The Books Interview: James Palumbo

The founder of the Ministry of Sound talks about clubbing, satire, and funding the Lib Dems.

Tancredi is a satire about greed and excess. Is there a solution for that "short -termism"?
I flipped through the TV last night and immediately I saw a bottom on Big Brother. In a few weeks time, on I'm a Celebrity, Get Me Out of Here, in the jungle, it will be "who can eat a bug", or who can be the most moronic. There is a trend, isn't there? I don't know if you can do anything about it. I'm raising the question of where it's all going to lead.

Are we in the midst of a crisis of culture?
I don't like the word crisis, because I don't want to sound like a grandmother. People enjoy these shows. But I think - everyone is getting fatter, aren't they? Where is it all going to end? We already have feature films where there are gladiatorial combats, using people for the amusement of the crowds. Are we going to go back to the days of the arena, where horrible things happen in public and that's what people want?

Tancredi satirises political correctness as well as reality TV culture.
I'm really interested in the tension between being idealistic in politics - which probably leads to oblivion - and being pragmatic, which seems to lead to status. One would have thought that the purpose of politics is to lead, to take initiative, to break the rules. Look at Obama at the UN. He can't support the Palestinians - everybody else wants to, but he doesn't want to piss off the Israeli lobby in Florida, because of the primaries. There doesn't seem to be any point where somebody will take a risk, because when you stray too far from centre, you get obliterated.

Did you always want to write?
I left home pretty young. I wanted to make money. I got caught in that mentality that I must succeed; I must build things up; working all the time. After so many years, I reached a point where, without sounding too dramatic, I was wondering what it was all about. At school I loved Shakespeare, I loved Chaucer. I've always liked writing silly poems for my son, so I guess inwardly, subconsciously or innately, I wanted to give it a go. That's a million miles away from whether I'm any good at it.

You first novel, Tomas, was also a satire. What attracts you to the form?
It's the way I think. Kurt Vonnegut is one of my favourite authors. I like imagination, I like fantasy, and satire flows from that absurd situation.

As the founder of the Ministry of Sound, do you think the clubbing scene is ripe for satire?
Yes, it's top of my list. I'm not a puritan. I'm not a prude. I've made my money from night clubs. But that's where I started with Tomas. I always remember one night, years ago. You change your prices according to the music and the night. I asked the manager why the bar prices were double the usual. He said: "The guys actually prefer to pay more." It is just a horrifying, wasteful, awful useless world populated by horrifying, awful, wasteful people.

Which writers have influenced you?
In terms of style, it is people like Vonnegut. I just can't believe how those ideas pop into his head. Ayn Rand's Fountainhead is a huge influence. I know it's very dense, but it's very clear what it's about. I buy into that.

Does satire have a role to play in society?
Satire at its best, yes - with Gulliver's Travels and Candide it worked. Otherwise, it plays maybe a 5 per cent role. We are so frustrated, angered, surprised, bewildered, and worried by so many things. Maybe my writing is an expression of how I feel like about what's going on.

Where is your focus for the future?
I stepped away from my main business about four years ago. Once you're no longer chief executive, that's it. I've been doing some writing. I'm helping a few friends of mine in politics. I'm trying to have a different, more creative, slightly more thoughtful kind of future, without the cash-flows and balance sheets.

Did you foresee the success of Ministry of Sound?
It was a club which was open till midnight, in a very rough location, with no alcohol. On the face of it, they were all criteria for failure. But you're only going to succeed when you differentiate yourself, when you do something off the beaten track. I didn't see it but I realised that there was something there.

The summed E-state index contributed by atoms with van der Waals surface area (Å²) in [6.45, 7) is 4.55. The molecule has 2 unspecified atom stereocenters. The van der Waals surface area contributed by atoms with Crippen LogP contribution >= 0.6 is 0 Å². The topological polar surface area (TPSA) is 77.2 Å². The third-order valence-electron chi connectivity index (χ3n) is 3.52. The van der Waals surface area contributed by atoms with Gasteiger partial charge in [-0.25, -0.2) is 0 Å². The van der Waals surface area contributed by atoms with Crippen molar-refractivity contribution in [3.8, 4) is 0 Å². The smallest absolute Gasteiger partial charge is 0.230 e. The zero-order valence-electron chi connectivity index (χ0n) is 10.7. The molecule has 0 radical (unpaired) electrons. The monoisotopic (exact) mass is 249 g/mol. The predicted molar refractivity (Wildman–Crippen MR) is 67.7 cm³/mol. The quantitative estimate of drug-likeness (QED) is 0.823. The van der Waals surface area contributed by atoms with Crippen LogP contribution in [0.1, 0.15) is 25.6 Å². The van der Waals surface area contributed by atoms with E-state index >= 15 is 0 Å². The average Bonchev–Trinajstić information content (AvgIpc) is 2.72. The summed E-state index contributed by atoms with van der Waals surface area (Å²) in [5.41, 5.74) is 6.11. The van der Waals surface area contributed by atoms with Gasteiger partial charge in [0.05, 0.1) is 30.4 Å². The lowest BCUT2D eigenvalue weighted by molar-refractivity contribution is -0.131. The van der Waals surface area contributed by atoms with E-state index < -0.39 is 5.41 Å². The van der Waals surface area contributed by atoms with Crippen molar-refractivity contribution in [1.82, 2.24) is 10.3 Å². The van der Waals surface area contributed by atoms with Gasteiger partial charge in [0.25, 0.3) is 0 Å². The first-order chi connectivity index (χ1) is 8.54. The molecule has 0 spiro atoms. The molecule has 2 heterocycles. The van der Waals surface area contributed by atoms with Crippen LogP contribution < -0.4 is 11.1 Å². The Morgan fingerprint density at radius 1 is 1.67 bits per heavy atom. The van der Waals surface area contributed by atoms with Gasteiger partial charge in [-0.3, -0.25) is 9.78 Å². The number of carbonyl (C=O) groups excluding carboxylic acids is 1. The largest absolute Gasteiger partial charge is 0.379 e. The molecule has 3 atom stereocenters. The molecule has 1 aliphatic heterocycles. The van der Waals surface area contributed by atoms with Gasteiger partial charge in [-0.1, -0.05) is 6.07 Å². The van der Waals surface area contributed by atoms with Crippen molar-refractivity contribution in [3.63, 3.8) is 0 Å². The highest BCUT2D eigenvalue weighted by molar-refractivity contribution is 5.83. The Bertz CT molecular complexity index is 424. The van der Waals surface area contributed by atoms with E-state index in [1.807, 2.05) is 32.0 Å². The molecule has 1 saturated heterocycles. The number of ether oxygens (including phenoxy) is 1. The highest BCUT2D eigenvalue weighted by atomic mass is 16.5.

Where did the idea come from?
Like a lot of other people, we brought a tried and tested American idea to the UK. A guy called Justin Berkmann, who spent time in New York, had gone to this club called Paradise Garage. It was archetypal, and Ministry of Sound was in many ways a copy. It went all night, playing a particular type of music, with a huge sound system. It was Justin's brainchild and inspiration, but it needed structuring, and my money and operational input, to make it happen.

You mentioned a more political role.
I'm helping the Lib Dems. I've known Simon Hughes for years - he is our local MP in Southwark, a great guy. There are various ways I can be helpful, in terms of systems, particularly marketing, which we're very strong on, and IT and HR. I'm doing a bit of work for them and seeing how that goes. But it's new to me. It's a different language. It's a different set of rules.

Would you consider working with other parties?
I've crossed the line now. I've got incredibly close friends in other parties and I would support them as people. I've never thought that I am ideologically Labour or I passionately believe in one party - quite the opposite. Now, for better or worse, I am with the Lib Dems.

What are your thoughts on the coalition so far?
I buy into a lot of what Nick Clegg was saying [in his conference speech]. Nick is a genuinely good, moral guy. The Lib Dems weren't expecting to be in government. They weren't organised. They had a lot of catching up to do, and they made some mistakes.

Do you think entering coalition was the right thing for the Lib Dems to do?
Definitely. You've got to dig in. In my life and my business, I've never done things that were expected. Maybe that is why I was attracted to Lib Dems .If they hadn't, what would have happened? It's just unthinkable.

Are you planning any more novels?
I find it so tiring and worrying and other words ending in -ing. But I'd like to. I don't know if I've got to sharpen up my style or go to a few lessons. It's got to be about something I really feel strongly about, rather than trying to be on a schedule of producing a book every eighteen months.

Tancredi, a satire about greed and excess in the modern world, by James Palumbo, is published on September 29th by Marlborough Press, priced £9.99

Samira Shackle is a freelance journalist, who tweets @samirashackle. She was formerly a staff writer for the New Statesman.

Green Party